Washington courts have recently issued several significant decisions relating to the state's Certificate of Need (CN) laws. Collectively, these decisions illustrate that a CN applicant must fully understand each step of the CN process, and how each step relates to the others, in order to adopt the correct strategies, avoid procedural pitfalls, and maximize the likelihood that its application will be granted and survive legal challenges. These decisions also illustrate the corollary point that other interested persons, who may oppose issuance of a CN, must also have a thorough understanding of the process in order to participate most effectively at each stage.

Overview of the CN Process

The CN laws require a healthcare provider to obtain a license from the state, a CN, to establish many types of new facilities and services. This regulatory structure is intended to control costs and ensure that the healthcare system is developed in a planned, orderly manner, by regulating whether, when, and where new facilities and services may be established.

The process begins when a CN applicant files a letter of intent with the Department of Health (the Department), which describes the project. After filing a letter of intent, the applicant will file its CN application. The application is then subjected to a thorough review process by the professional staff of the Department's CN Program. This may include written screening questions and responses, a public hearing, and submission of rebuttal materials by the applicant itself and other parties.

A CN application must satisfy four general criteria to be granted: need; financial feasibility; structure and process of care; and cost containment. Specific statistical methodologies exist for evaluating "need" for some, but not all, types of projects. A CN will be granted or denied by the Department based on whether it satisfies these criteria.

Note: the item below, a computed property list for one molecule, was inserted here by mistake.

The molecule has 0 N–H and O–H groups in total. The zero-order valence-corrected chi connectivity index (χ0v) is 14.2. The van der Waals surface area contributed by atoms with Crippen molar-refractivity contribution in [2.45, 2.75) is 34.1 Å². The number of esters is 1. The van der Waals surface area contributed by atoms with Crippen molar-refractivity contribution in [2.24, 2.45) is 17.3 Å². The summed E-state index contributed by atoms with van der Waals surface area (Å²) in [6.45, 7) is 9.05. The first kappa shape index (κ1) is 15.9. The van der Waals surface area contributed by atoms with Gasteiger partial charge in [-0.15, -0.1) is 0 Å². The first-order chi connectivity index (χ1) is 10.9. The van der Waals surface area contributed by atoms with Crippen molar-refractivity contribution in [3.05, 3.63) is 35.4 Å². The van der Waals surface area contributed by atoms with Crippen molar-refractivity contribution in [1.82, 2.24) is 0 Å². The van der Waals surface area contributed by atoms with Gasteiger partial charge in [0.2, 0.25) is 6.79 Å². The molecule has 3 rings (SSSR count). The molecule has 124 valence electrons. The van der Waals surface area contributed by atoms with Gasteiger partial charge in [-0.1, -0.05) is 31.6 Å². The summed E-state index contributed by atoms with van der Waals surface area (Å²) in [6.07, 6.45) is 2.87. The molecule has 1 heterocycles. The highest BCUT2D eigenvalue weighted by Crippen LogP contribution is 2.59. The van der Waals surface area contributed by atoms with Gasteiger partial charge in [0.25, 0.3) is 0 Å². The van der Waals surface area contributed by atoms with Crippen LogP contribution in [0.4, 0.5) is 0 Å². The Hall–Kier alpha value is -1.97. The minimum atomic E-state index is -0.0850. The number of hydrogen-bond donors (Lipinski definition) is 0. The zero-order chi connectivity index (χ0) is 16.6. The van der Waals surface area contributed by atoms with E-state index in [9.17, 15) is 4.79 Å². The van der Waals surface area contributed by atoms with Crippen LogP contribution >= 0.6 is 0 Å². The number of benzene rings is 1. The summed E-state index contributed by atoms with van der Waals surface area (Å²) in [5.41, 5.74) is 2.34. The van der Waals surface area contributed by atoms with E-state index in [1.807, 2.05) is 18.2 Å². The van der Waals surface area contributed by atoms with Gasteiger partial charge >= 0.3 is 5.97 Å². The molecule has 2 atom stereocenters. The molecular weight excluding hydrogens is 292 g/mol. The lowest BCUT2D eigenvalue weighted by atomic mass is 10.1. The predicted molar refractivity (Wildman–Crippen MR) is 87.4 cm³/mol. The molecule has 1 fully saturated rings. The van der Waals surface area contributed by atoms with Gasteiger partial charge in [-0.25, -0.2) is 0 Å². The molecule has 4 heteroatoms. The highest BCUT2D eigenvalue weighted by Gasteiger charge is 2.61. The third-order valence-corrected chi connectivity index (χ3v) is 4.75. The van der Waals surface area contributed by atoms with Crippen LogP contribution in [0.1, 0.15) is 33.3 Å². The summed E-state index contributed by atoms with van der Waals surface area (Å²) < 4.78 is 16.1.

If its application is denied, a CN applicant often will commence an "adjudicative proceeding," an ad¬ministrative process conducted by a health law judge, an administrative law judge employed by the Department. The adjudicative proceeding frequently will include an evidentiary hearing, during which the parties will present witness testimony and other evidence. At the end of the adjudicative proceeding, the health law judge will issue the Department's final decision on the application. If the health law judge denies the CN, the applicant may seek "judicial review" of the Department's decision in the courts.

This is a complex and often lengthy process, made more complicated by the fact that interested persons, often competitors of the CN applicant who would prefer that the CN not be granted, may seek to participate. In two of the three cases discussed below, for example, the Department initially granted the applicants' requests, and the subsequent adjudicative proceedings were commenced by interested persons who sought to have the Department's initial deci¬sions reversed.

As these recent court cases illustrate, a CN applicant must employ correct strategies at each step of the CN process in order to maximize its chances of success. This is particularly true where competitors are involved, who could subject the application to years of legal challenges even if the CN is granted.

The Application Record: University of Washington Medical Center v. Washington State De¬partment of Health (Washington Supreme Court, 2008)

In University of Washington Medical Center v. Washington State Department of Health, the Washington Supreme Court issued its first decision in a CN case in thirteen years. The existing, exclusive provider of liver transplants in Washington appealed the Department's approval of a CN application by another hospital to establish a second liver transplant program in the state.

The existing provider argued that the Department improperly restricted the evidence that it could present during the adjudicative proceeding, following the initial approval of the CN. It argued that the health law judge should have permitted additional, new evidence regarding whether a second liver transplant program was needed.

The Supreme Court held that the health law judge has considerable discretion to determine the scope of admissible evidence in an adjudicative proceeding, and that she did not commit reversible error by limiting the new evidence that the existing provider could present in this case.